What does it take to be a successful corporate entrepreneur?

A quiet transformation has been happening in the world of big business innovation, one that has, until now, been overshadowed by the much louder start-up revolution.

Corporate innovators are launching winning new products, services and businesses created with purpose, from 3D mirrors that help consumers make in-store purchase decisions at Rigby & Peller, to new ventures like Future Lab that turned LEGO into the biggest toy manufacturer in the world (2014).

These propositions are designed to have impact and those responsible are seeking, and gaining, recognition for them. Corporate entrepreneurs are hungrier than ever for success, both commercial and personal. And a drive to deliver new experiences is appearing across all sectors, not just among disruptive-startups-turned-digital-giants like Google and Amazon. So what do these innovators have in common? How are they driving a culture shift at board level, finally breaking the constraints of business as usual?

Characteristics of successful corporate entrepreneurs

  • Customer-centricity – Successful corporate entrepreneurs are more focused than ever on customer insight, realigning their businesses to deliver exceptional propositions
  • Boldness – They enjoy stepping outside of their comfort zone to challenge their thinking and take purposeful risks to create commercial opportunities
  • Empowerment – Individuals and teams working in innovation are winning their boards’ trust, gaining recognition that failure is a necessary part of the innovation process

Tami Hargreaves, Digital Consumer Payments for bPay, at Barclaycard, winner of the Innovators’ Choice Award at the recent Market Gravity Corporate Entrepreneur Awards, advises, "...learn fast, be brave, be courageous and allow yourself to fail, but learn quickly from it. Course-correct and pivot".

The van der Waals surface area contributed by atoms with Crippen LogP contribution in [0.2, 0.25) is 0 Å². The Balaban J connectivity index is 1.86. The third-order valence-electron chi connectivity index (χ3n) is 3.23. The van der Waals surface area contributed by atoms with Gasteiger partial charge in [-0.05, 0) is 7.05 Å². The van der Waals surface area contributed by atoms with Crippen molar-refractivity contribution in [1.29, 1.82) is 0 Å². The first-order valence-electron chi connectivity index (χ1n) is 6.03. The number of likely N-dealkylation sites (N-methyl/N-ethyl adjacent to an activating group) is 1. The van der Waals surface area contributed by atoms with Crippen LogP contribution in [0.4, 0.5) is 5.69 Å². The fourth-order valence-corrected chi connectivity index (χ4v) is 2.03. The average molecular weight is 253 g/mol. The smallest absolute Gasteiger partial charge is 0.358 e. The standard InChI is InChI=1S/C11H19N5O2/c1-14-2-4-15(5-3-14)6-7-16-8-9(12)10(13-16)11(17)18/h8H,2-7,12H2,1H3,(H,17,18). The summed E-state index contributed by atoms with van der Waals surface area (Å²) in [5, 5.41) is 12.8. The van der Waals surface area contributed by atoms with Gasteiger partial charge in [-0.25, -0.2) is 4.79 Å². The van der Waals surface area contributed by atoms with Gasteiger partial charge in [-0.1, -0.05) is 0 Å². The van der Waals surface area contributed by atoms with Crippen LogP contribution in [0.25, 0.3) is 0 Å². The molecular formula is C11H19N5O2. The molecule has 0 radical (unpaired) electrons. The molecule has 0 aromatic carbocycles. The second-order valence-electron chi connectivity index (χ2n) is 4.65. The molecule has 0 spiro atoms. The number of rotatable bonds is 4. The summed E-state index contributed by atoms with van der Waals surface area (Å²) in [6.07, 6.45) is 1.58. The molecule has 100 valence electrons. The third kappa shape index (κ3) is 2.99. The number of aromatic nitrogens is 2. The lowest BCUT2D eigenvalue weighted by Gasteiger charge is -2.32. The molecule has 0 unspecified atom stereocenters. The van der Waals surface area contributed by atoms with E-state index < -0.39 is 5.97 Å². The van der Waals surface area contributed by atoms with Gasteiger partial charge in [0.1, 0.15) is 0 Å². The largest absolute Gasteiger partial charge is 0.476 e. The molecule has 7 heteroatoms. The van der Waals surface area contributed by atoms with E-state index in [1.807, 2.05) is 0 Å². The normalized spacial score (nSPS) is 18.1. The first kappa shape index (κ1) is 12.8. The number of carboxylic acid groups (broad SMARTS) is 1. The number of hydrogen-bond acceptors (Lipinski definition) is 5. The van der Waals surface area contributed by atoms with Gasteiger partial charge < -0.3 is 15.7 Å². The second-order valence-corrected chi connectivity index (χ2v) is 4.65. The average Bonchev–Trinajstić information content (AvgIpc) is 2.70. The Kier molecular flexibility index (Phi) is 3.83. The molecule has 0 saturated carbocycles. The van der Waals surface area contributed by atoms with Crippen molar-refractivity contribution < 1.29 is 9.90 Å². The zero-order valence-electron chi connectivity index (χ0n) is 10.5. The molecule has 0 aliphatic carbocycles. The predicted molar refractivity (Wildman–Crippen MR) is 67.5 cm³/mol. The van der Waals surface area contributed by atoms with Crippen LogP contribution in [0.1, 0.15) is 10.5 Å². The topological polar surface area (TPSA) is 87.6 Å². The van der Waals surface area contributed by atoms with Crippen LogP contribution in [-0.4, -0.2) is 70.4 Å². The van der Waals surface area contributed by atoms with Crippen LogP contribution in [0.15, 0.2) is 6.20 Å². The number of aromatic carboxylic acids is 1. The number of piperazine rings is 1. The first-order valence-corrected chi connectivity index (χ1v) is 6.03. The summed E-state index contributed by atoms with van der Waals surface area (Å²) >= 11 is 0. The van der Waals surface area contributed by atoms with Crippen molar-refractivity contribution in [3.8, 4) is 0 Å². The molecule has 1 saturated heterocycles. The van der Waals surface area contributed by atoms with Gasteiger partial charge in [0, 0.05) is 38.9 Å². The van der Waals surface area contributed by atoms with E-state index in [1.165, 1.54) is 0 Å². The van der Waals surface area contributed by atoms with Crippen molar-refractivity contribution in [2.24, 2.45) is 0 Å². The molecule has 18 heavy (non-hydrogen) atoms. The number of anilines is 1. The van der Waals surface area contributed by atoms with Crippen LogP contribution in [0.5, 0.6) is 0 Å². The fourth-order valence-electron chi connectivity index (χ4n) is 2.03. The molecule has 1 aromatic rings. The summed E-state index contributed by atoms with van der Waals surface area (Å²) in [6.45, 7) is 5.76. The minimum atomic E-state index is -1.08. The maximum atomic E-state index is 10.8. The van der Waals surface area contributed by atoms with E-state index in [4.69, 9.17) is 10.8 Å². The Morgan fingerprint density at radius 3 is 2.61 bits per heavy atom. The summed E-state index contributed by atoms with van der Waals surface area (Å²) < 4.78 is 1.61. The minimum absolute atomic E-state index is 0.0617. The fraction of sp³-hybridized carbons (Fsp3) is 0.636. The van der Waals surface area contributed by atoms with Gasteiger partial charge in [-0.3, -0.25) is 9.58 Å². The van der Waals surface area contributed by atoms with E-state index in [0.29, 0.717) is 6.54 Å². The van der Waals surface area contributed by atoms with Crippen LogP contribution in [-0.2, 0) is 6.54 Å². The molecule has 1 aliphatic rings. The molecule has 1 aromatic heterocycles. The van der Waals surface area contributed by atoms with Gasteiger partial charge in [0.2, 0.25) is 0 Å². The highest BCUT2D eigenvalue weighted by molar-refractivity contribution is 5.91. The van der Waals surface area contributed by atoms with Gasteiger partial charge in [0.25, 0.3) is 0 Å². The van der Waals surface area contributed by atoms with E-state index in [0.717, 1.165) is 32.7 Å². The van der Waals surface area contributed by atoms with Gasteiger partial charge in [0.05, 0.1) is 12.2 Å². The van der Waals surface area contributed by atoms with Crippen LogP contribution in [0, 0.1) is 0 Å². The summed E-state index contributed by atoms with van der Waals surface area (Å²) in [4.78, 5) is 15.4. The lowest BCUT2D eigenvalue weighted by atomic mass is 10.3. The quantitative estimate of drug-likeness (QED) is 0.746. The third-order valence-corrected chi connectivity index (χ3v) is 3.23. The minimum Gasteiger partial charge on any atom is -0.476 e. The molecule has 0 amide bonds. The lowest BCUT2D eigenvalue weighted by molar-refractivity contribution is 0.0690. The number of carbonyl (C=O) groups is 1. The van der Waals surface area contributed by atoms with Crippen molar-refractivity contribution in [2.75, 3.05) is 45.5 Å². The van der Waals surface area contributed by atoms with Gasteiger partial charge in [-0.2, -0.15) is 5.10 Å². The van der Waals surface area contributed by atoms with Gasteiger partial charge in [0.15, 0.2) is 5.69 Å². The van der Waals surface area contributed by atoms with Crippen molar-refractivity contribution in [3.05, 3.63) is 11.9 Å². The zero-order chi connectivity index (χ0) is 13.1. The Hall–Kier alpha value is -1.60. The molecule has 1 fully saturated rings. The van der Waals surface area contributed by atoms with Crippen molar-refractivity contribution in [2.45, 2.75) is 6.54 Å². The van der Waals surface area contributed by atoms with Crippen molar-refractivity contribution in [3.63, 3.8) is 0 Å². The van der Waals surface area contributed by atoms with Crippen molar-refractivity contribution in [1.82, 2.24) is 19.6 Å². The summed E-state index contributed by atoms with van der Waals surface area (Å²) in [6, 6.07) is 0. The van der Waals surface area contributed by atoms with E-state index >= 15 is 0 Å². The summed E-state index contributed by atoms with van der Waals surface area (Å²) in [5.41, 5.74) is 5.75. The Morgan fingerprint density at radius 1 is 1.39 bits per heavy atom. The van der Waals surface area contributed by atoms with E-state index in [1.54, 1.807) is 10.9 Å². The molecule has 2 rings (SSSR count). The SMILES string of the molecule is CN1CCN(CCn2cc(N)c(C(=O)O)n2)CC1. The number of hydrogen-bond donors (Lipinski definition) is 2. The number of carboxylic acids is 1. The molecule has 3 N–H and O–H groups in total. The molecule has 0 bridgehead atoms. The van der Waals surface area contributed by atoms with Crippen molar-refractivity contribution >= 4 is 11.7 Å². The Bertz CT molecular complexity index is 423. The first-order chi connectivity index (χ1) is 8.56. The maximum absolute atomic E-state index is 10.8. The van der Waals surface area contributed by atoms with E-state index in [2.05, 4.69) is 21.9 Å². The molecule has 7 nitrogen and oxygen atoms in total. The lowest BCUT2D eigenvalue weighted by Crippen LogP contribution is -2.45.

Embedding the role of the corporate entrepreneur

Corporate entrepreneurs are establishing and defining their roles within their businesses, with commercial growth at the forefront of their minds.

It’s not about clichéd teams in skunkworks, dressing down, sitting on beanbags and breaking the rules – these intrapreneurs work across all functions, from strategy to proposition design, technical and beyond.

Putting innovation at the heart of business

As innovation becomes embedded throughout their businesses, intrapreneurs are causing a corporate cultural shift and seeking recognition for the role they play in growing their businesses.

It’s not just about ‘me too’ products – they want to change their industries and the world with new innovations and ventures. Genuine, purposeful market disruption is on the cards from big businesses.

So what do we expect successful corporate entrepreneurs to be driving in 2016?

  • Greater emphasis on innovation culture, codifying innovation as a core pillar of their businesses
  • More incubation and acceleration to develop winning innovations in-house or in partnership
  • Increased emphasis on the customer, incorporating customers into the development process earlier and in wider, more creative ways, from co-creation to competitions and more

 

The big business revolution is finally stepping out of the start-up shadow and is only going to get louder.

What are you driving forward in 2016? What other traits do you think successful corporate entrepreneurs have? Let us know @Market_Gravity.